Another evidence-based prevention model is critical time intervention to provide support for individuals during a period of transition, such as people leaving prison or young people leaving local authority care: a single case worker supervised by a mental health clinician helps with resettlement and integration over a nine-month period.

Since employment can be a route out of homelessness for people with fewer needs, there is a case for time-limited wage subsidies or more bespoke programmes such as Individual Placement and Support. This was developed in the United States for adults with severe mental illness and helps individuals who wish to find a job with in-work support provided on an open-ended basis.

We know poor access to healthcare is a common factor in homelessness. New clinical approaches have been tried to improve care for people affected by homelessness, but progress has been slow. We need to test more of these. Some may be controversial: managed alcohol programmes to stabilise drinking patterns – especially of non-beverage alcohol such as illicit grog, cooking wine or mouthwash – or drug consumption rooms to use pre-obtained drugs in a safe environment.

Young people with experience of severe adversity who are affected by homelessness might benefit from individual trauma-focused cognitive behaviour therapy; another potential treatment for post-traumatic stress disorder is a psychotherapy treatment in which the patient is asked to recall disturbing memories while focusing on an external stimulus, called Eye Movement Desensitisation and Reprocessing.

The above interventions all focus on opportunities and support or treatment for individuals impacted by homelessness. We must remember, too, the staff who work in our homelessness system, where pay is not high and career progression routes are often not well aligned. Many are exhausted, having worked hard in challenging conditions during the Covid-19 pandemic, and now facing the tragic consequences of a severe cost-of-living shock. Preventing and relieving homelessness needs this workforce to be supported and recognised.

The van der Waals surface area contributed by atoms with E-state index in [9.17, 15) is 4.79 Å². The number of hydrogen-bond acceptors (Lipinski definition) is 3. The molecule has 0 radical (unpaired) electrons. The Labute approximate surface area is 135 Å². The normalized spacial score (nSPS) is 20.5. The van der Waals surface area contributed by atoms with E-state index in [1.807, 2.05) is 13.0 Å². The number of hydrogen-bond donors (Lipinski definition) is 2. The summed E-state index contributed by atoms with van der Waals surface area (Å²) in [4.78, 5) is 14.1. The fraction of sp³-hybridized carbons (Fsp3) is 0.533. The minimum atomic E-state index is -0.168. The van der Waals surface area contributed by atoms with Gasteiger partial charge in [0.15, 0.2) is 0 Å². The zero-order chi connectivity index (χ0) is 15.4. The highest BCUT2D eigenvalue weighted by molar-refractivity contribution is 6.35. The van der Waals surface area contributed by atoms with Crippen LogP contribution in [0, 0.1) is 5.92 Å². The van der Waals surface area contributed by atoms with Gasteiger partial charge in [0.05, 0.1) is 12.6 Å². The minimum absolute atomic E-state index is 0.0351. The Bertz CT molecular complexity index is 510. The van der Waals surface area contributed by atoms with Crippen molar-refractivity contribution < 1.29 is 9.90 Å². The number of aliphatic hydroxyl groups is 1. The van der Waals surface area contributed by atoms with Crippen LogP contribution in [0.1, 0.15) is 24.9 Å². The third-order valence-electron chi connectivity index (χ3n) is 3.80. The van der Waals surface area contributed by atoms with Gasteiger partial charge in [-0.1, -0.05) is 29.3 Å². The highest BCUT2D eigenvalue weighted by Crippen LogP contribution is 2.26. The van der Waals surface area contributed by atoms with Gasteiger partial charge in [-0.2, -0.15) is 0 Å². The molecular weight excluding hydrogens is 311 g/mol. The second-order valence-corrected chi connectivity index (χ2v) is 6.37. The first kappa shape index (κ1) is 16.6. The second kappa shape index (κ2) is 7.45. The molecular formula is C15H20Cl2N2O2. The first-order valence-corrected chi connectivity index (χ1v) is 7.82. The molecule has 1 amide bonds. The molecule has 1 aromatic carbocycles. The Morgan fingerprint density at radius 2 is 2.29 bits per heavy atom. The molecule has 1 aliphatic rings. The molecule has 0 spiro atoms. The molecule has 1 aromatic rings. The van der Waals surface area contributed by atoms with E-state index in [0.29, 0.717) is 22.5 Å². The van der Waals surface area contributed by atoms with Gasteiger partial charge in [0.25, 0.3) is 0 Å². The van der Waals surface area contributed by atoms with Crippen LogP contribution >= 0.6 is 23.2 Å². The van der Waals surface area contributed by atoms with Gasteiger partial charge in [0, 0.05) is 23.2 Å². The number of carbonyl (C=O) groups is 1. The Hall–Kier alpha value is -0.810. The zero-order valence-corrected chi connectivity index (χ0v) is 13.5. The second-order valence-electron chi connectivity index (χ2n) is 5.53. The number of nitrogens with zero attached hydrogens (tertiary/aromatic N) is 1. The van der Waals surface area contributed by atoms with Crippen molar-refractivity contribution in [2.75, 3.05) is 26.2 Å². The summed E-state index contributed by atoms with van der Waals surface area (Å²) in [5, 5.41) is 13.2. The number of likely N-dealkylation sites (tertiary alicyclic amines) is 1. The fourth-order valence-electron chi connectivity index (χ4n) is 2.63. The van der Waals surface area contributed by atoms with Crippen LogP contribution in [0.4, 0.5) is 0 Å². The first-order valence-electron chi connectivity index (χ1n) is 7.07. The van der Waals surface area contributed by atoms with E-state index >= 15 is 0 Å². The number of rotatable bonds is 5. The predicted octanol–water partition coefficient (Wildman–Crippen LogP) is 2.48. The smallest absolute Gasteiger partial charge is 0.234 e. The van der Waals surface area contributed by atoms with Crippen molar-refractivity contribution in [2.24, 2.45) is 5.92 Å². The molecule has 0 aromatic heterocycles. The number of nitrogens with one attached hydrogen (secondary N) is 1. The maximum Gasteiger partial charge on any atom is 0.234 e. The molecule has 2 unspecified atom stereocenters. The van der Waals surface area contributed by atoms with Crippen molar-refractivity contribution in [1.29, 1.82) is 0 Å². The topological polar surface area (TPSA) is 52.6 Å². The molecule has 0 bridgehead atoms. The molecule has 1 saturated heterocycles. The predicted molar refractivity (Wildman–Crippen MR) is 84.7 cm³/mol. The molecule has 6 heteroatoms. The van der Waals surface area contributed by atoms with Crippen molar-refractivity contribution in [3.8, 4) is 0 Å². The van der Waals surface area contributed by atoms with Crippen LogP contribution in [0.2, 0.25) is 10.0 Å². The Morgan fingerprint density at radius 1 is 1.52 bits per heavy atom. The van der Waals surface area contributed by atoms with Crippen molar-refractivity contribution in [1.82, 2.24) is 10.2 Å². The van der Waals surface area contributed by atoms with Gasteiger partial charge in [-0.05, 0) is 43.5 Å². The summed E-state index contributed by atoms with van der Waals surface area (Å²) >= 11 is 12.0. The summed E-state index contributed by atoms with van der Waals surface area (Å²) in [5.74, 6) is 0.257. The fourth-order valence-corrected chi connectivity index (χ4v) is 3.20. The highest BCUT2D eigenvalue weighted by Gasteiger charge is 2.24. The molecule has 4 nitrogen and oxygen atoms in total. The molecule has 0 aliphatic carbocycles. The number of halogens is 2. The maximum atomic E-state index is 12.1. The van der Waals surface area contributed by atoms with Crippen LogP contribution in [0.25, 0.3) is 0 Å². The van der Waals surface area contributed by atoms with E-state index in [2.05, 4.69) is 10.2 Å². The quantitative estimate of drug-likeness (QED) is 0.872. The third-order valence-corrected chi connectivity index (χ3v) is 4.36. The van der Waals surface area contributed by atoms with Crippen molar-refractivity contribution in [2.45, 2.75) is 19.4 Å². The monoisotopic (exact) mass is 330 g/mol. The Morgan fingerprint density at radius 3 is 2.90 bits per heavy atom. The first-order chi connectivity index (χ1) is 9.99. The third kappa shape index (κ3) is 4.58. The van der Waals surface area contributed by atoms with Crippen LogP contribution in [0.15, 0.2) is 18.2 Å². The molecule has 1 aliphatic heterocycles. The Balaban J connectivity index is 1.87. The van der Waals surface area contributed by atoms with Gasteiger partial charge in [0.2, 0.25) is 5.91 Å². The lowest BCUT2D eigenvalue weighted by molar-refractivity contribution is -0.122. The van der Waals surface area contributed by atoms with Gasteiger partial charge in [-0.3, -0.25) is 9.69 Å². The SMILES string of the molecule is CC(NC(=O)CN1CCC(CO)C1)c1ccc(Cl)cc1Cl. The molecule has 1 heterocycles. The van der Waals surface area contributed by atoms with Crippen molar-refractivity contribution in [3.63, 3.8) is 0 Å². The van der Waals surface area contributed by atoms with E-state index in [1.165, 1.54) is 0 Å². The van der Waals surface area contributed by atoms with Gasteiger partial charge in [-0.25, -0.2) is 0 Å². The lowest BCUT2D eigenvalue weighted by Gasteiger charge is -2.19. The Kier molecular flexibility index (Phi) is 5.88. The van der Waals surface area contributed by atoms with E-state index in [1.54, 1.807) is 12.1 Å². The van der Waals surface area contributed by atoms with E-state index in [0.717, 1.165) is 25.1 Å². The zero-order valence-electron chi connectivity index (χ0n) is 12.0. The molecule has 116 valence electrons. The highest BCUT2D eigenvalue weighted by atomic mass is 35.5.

Employers should deploy evidence-based measures such as better financial incentives, wellbeing advice and support and, when hiring, values-based recruitment practices that identify applicants strongly motivated by the challenge of addressing the societal challenge of homelessness.    

Despite the weaknesses in the evidence base, we know enough to take bold steps now that could head off a new homelessness emergency. Most of all, we must continue to generate and validate new evidence: try new interventions and, critically, evaluate them so we stop doing what doesn’t work, and scale up and replicate what does faster.

Unless we do, we are condemned to repeat the cycle of ebbs and flows of homelessness as the economic and political climate changes. We can do better.

Greg Hurst is head of communications and public affairs at the Centre for Homelessness Impact

This article is taken from The Big Issue magazine, which exists to give homeless, long-term unemployed and marginalised people the opportunity to earn an income.

To support our work buy a copy! If you cannot reach your local vendor, you can still click HERE to subscribe to The Big Issue today or give a gift subscription to a friend or family member. You can also purchase one-off issues from The Big Issue Shop or The Big Issue app, available now from the App Store or Google Play.